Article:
(“Pacing threats,” etc., to best be considered from this such perspective?)

    1. I will get to a “deterrence” question at the end of my comment here, but first this background:

      Given the point of view that I present above, the “achieve revolutionary change” U.S./the West, in the New/Reverse Cold War of today, we face much the same challenges — and much the same “conservative” challengers — as did the “achieve revolutionary change” Soviets/the communists, in the Old Cold War of yesterday, and for much the same reason, as described below:

      a. Challenges and Challengers Common to Both Cold Wars: “Conservative” both great powers and small challengers, “conservative” both state and non-state actors challengers and even “conservative” individuals and groups challengers within one’s own homeland — (a) all adopting containment and roll back strategies to use against you — and (b) all using such things as traditional social values, beliefs and institutions in their such causes.

      b. Reason for Such Challengers and Challenges — Which is Common to Both Cold Wars: The extremely threatening and disruptive “achieve revolutionary change both at home and abroad” political objective of (a) the Soviets/the communists in the Old Cold War of yesterday (in the name of such things as socialism and communism back then) and (b) the U.S./the West in the New/Reverse Cold War of today (in the name of such things as capitalism, markets and trade now).

      Bottom Line Question — Based on the Above:

      The “conservative” competitors/opponents/enemies (those both at home and abroad) that the Soviets/the communists faced — in the Old Cold War of yesterday — these folks — (a) re: the Soviets/the communists “revolutionary warfare” — (b) countered with “resistance warfare.” Likewise:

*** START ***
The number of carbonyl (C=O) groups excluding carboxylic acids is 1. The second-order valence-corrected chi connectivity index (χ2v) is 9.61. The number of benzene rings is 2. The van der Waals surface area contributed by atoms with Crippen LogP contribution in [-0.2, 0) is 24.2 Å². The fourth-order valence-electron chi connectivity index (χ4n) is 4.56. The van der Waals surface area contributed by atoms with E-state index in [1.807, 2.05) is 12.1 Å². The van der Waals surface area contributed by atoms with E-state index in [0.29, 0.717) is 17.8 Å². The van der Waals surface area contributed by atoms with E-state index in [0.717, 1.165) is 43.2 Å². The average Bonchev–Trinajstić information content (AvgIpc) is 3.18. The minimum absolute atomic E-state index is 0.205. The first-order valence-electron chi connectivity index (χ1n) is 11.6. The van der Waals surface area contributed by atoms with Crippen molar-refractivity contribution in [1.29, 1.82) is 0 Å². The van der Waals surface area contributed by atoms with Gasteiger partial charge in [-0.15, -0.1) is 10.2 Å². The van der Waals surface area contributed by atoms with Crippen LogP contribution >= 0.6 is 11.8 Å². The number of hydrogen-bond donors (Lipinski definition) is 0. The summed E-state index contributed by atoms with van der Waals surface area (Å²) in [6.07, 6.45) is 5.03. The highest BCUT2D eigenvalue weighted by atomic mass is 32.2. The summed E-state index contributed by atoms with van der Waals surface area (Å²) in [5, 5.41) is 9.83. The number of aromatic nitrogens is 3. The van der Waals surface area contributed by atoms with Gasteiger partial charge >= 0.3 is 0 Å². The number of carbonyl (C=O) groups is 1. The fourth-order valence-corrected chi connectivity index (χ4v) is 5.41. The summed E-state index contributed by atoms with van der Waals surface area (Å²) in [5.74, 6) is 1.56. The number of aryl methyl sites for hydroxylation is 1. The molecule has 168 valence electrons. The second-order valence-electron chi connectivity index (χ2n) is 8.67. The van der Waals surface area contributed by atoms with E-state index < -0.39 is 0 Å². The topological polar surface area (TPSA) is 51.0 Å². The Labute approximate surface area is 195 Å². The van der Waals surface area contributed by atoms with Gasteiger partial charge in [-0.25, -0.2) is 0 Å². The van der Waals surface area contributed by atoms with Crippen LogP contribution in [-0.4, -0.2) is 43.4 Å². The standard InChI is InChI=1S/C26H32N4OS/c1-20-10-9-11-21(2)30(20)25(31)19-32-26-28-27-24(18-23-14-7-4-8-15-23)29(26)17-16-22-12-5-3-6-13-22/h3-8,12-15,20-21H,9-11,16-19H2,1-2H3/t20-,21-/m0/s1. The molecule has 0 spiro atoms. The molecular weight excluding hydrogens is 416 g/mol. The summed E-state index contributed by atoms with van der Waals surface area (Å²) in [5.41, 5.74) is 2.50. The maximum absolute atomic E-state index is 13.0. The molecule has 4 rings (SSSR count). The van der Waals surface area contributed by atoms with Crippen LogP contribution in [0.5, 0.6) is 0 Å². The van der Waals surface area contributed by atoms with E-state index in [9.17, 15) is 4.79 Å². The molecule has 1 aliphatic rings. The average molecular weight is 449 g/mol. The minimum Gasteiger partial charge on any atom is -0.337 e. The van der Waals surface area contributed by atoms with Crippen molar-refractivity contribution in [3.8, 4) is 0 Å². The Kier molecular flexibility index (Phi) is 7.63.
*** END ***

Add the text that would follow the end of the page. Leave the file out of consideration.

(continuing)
The “conservative” competitors/opponents/enemies (those both here at home and there abroad) that the U.S./the West faces — in the New/Reverse Cold War of today — these folks — (a) re: our “revolutionary warfare” — (b) have countered with “resistance warfare.”

      Question: How does one “deter” a “conservative” competitor/opponent/enemy — that you are threatening with your “revolutionary warfare” — from fighting back against you — using “resistance warfare?”

      (Answer: You convince her/him that “resistance is futile?”)

  2. Possibly the best example of “deterrence” that I have seen, this is the current effort that we see coming from nations such as China, Russia and others — who are seeking to “deter” the U.S./the West from (a) trying to transform world more along modern western lines and (b) trying to work more “by, with and through” the more “liberal”/the “pro-change” elements of the world to achieve these such goals. (Threat: If these such U.S./Western “revolutionary change” efforts are successful, this would cause a loss of power, influence and control by the current rulers/regimes of China, Russia, et. al.)

    As a means of trying to “deter” the U.S./the West — from continuing to pursue these such goals — China, Russia and others determined that they would need to impose a “cost” on the U.S./the West — a “deterrence” “cost” great enough so as to cause the U.S./the West to reconsider whether (a) the potential “benefits” of our such desired “transformative” actions (see the paragraph immediately above); whether these such potential “benefits” were outweighed by the potential “cost” that the U.S./the West would have to pay in order to achieve these such benefits.

    The manner by which China and Russia chose to pursue their such “deterrent”/their such “cost imposing” efforts, this was by (a) trying to transform the U.S./the West more along authoritarian lines and by (b) working more “by, with and through” the more “conservative”/the more “no-change” (and/or reverse already realized but unwanted change) elements of U.S./Western/etc., societies to as to achieve this such “deterrent” goal. (Threat: If these such Chinese, Russian, etc., efforts were successful, this would cause a loss of power, influence and control by the current rulers/regimes in the U.S./the West.)

    If such things as the Brexit, the election of President Trump, the events of January 6, 2021, the rise of “conservatives” everywhere and the move to authoritarianism in many locales throughout the world are any indication, (a) the “cost” imposed on the U.S./the West by such nations as China, Russia, etc., these have (b) indeed been significant.

    It remains to be seen, however, whether (a) these such “deterrent” “costs” have been sufficient; this, (b) so as to cause the U.S./the West to “cease and desist” (or at least to significantly reduce the size, scale and scope of) our — enduring — “transform the world more along modern western lines” agenda?